Netscape down for the count Resellers blame poor brand recognition for failure

Netscape down for the count Resellers blame poor brand recognition for failure

The likely demise of Netscape's Australian operations is no surprise to many of its channel partners, with some blaming a lack of brand awareness for the vendor's failure to adequately penetrate the local market.

Netscape had still not officially announced the fate of its local operations at press time, but sources claim the vendor is closing its Sydney and Melbourne offices and transferring responsibility for the Australian business to its South Asia headquarters in Singapore.

A statement issued by Netscape last week confirmed that "the way in which its products and services are sold in Australia would be adjusted following a change of business model in various territories around the world", but claimed "details of the new structure are unavailable at this time".

Services division to stay

The report went on to say: "However, Netscape's worldwide professional services division, responsible for application design and implementation consulting, will remain in Australia, and all major corporate and government clients and business partners will continue to receive support from Netscape."

The worldwide professional services division supports two of Netscape's key customers, Hewlett-Packard and Telstra.

Imogen Boas, the vendor's marketing manager, told ARN that local officials had been instructed not to make any further comment until a clarifying statement is released later this week.

But the sudden closure last week of Netscape's Hong Kong office indicates that Netscape is unlikely to maintain an Australian subsidiary much longer.

Speaking to ARN's sister publication, ComputerWorld Hong Kong, Catherine Xu, Netscape's director of marketing for Asia-Pacific, admitted the vendor is revamping its channel strategy in certain markets around the world to increase profitability.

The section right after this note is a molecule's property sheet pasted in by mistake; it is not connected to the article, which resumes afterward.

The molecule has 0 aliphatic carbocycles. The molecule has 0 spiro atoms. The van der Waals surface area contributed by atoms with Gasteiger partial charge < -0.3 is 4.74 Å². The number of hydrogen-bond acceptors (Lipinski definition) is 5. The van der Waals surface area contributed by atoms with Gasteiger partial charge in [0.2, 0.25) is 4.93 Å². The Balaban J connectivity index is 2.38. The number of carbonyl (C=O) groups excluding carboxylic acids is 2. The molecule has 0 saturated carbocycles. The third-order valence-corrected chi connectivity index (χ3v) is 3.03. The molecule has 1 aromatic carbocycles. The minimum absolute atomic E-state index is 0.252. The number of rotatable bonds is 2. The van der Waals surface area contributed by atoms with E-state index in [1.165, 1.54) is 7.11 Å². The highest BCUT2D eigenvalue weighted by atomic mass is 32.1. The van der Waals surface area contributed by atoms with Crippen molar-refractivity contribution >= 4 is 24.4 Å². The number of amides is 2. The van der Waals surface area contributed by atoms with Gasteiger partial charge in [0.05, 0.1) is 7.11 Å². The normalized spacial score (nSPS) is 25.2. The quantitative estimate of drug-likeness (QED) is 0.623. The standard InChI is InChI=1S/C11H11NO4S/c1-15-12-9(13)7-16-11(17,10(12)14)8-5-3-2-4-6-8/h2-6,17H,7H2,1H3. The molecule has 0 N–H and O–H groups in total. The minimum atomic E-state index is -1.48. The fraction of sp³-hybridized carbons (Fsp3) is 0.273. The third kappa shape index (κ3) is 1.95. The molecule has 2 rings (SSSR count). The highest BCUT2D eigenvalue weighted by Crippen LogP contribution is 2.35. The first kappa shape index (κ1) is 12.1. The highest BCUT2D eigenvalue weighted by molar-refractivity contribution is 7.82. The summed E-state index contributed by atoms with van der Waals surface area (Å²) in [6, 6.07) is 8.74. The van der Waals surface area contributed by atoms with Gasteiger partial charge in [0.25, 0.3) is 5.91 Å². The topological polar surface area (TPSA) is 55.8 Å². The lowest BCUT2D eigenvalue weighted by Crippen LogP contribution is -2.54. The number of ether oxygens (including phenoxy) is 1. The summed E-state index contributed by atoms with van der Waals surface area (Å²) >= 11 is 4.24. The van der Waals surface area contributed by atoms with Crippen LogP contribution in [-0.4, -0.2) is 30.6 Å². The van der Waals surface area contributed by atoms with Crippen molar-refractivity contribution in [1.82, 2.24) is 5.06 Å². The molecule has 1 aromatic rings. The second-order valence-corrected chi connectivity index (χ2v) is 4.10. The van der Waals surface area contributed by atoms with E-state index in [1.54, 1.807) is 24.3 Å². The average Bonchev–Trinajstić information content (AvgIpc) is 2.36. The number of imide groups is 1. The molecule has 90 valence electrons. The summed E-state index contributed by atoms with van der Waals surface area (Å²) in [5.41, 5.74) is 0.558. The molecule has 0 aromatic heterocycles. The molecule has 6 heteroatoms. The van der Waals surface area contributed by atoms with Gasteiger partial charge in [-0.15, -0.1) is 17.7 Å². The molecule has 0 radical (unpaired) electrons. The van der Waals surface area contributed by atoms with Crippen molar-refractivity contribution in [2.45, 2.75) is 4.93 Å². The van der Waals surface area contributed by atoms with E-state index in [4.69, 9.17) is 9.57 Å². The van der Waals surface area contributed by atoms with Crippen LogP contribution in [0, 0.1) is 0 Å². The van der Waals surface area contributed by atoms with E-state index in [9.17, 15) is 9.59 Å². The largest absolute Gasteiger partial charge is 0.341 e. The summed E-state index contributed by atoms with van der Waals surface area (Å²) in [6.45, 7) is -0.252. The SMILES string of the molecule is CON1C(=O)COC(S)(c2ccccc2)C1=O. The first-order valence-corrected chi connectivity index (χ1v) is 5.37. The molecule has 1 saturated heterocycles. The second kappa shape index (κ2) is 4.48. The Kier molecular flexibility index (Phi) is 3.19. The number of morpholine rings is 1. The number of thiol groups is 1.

"The reason for the restructuring in Asia-Pacific is really trying to see which sales model is functioning well right now and how we can cut costs," Xu said.

"Because our company strategy going forward is looking to increase our profit margins, cutting down costs is just as important as increasing revenue."

But with its strategy of cutting costs, Netscape may have shot itself in the foot, if the reactions of some of its channel partners are any guide.

"Like all organisations looking to be on everyone's lips, Netscape needed to spend millions of dollars to create a demand and that hasn't happened," Anthony Crisafulli, marketing director of Adelong Computers, claimed.

"Being so price conscious, they couldn't afford the dollars it took to get into this market seriously."

Despite working with Netscape directly on several sales and marketing projects, Crisafulli said the vendor's profile remains "fairly low" in his customer base.

Sven Urlich, managing director of Boomerang Software, has noticed a similar trend.

"Microsoft is a much more well-known brand than Netscape amongst consumers," he told ARN. "It is really only the proficient users who know it."

Good brand, goodwill

But Andrew Wilkins, director of marketing at The Fulcrum Consulting Group, claimed Netscape "is a very good brand" and that "there is a fair amount of goodwill to the company" among corporate customers.

Ross Cochrane, sales and marketing director at Express Data, one of Netscape's local distributors, also believes Netscape is holding its own in the local market. Indeed, Cochrane claims the vendor has just begun to really make an impact in the enterprise space.

"Netscape have been gaining ground and we've seen a strong performance from them over the last few months since they began focusing on the enterprise after the browser market no longer presented a revenue opportunity for them," Cochrane said.

"It had taken some time for their sales efforts to work but we've started to see some large volume deals for their server products lately and I had the impression they were travelling along pretty well."

Express Data has always dealt directly with Netscape in the US for the supply of its products, but the distributor has teamed with the local subsidiary on a number of sales and marketing initiatives.

However, Cochrane expects the channel to notice little change if Netscape's Australian operations do close down.

"The company's ability to support their products and to market the brand via the Web is very strong and, as most of the people they appeal to are Web-literate, they are well placed," he said. "I believe they'll still be able to offer similar levels of support."

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